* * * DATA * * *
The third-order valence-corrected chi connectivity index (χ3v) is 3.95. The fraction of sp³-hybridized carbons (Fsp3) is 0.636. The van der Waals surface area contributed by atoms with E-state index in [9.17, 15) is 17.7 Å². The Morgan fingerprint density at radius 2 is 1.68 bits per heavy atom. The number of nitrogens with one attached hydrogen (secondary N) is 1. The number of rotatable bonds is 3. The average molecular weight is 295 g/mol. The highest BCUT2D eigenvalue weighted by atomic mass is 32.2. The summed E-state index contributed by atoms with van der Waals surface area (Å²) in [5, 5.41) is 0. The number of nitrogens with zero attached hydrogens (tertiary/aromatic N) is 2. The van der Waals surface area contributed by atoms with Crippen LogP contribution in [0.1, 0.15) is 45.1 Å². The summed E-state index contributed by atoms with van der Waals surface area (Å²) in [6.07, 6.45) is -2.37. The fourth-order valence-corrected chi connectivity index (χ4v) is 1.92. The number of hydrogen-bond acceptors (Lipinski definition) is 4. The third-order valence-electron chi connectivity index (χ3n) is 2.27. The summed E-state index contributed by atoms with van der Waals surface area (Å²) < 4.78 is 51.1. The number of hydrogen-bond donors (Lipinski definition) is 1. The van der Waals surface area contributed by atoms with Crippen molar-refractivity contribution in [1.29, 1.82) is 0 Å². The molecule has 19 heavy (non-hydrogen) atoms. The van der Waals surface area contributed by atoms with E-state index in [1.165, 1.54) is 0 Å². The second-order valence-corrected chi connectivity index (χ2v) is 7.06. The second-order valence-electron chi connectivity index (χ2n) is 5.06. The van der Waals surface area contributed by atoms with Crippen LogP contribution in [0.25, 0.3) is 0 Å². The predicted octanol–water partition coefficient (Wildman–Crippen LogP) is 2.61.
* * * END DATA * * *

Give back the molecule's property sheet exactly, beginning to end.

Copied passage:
The third-order valence-corrected chi connectivity index (χ3v) is 3.95. The fraction of sp³-hybridized carbons (Fsp3) is 0.636. The van der Waals surface area contributed by atoms with E-state index in [9.17, 15) is 17.7 Å². The Morgan fingerprint density at radius 2 is 1.68 bits per heavy atom. The number of nitrogens with one attached hydrogen (secondary N) is 1. The number of rotatable bonds is 3. The average molecular weight is 295 g/mol. The highest BCUT2D eigenvalue weighted by atomic mass is 32.2. The summed E-state index contributed by atoms with van der Waals surface area (Å²) in [5, 5.41) is 0. The number of nitrogens with zero attached hydrogens (tertiary/aromatic N) is 2. The van der Waals surface area contributed by atoms with Crippen LogP contribution in [0.1, 0.15) is 45.1 Å². The summed E-state index contributed by atoms with van der Waals surface area (Å²) in [6.07, 6.45) is -2.37. The fourth-order valence-corrected chi connectivity index (χ4v) is 1.92. The number of hydrogen-bond acceptors (Lipinski definition) is 4. The third-order valence-electron chi connectivity index (χ3n) is 2.27. The summed E-state index contributed by atoms with van der Waals surface area (Å²) < 4.78 is 51.1. The number of hydrogen-bond donors (Lipinski definition) is 1. The van der Waals surface area contributed by atoms with Crippen molar-refractivity contribution in [1.29, 1.82) is 0 Å². The molecule has 19 heavy (non-hydrogen) atoms. The van der Waals surface area contributed by atoms with E-state index in [1.165, 1.54) is 0 Å². The second-order valence-corrected chi connectivity index (χ2v) is 7.06. The second-order valence-electron chi connectivity index (χ2n) is 5.06. The van der Waals surface area contributed by atoms with Crippen LogP contribution in [0.25, 0.3) is 0 Å². The predicted octanol–water partition coefficient (Wildman–Crippen LogP) is 2.61.